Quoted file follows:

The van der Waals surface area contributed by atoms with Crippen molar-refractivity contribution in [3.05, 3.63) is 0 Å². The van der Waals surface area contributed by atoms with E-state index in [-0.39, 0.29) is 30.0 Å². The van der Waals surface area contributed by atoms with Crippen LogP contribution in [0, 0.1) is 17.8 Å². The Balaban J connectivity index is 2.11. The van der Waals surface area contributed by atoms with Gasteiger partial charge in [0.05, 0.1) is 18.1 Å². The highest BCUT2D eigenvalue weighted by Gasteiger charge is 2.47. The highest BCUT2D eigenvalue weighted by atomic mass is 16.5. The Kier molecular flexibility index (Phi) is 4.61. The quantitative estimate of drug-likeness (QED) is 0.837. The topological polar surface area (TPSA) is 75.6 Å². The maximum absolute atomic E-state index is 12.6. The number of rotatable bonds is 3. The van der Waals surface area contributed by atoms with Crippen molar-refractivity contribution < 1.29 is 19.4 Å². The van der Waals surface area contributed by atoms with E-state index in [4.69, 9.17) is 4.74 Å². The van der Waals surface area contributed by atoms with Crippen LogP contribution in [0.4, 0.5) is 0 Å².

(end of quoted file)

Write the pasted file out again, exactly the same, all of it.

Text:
The van der Waals surface area contributed by atoms with Crippen molar-refractivity contribution in [3.05, 3.63) is 0 Å². The van der Waals surface area contributed by atoms with E-state index in [-0.39, 0.29) is 30.0 Å². The van der Waals surface area contributed by atoms with Crippen LogP contribution in [0, 0.1) is 17.8 Å². The Balaban J connectivity index is 2.11. The van der Waals surface area contributed by atoms with Gasteiger partial charge in [0.05, 0.1) is 18.1 Å². The highest BCUT2D eigenvalue weighted by Gasteiger charge is 2.47. The highest BCUT2D eigenvalue weighted by atomic mass is 16.5. The Kier molecular flexibility index (Phi) is 4.61. The quantitative estimate of drug-likeness (QED) is 0.837. The topological polar surface area (TPSA) is 75.6 Å². The maximum absolute atomic E-state index is 12.6. The number of rotatable bonds is 3. The van der Waals surface area contributed by atoms with Crippen molar-refractivity contribution < 1.29 is 19.4 Å². The van der Waals surface area contributed by atoms with E-state index in [4.69, 9.17) is 4.74 Å². The van der Waals surface area contributed by atoms with Crippen LogP contribution in [0.4, 0.5) is 0 Å².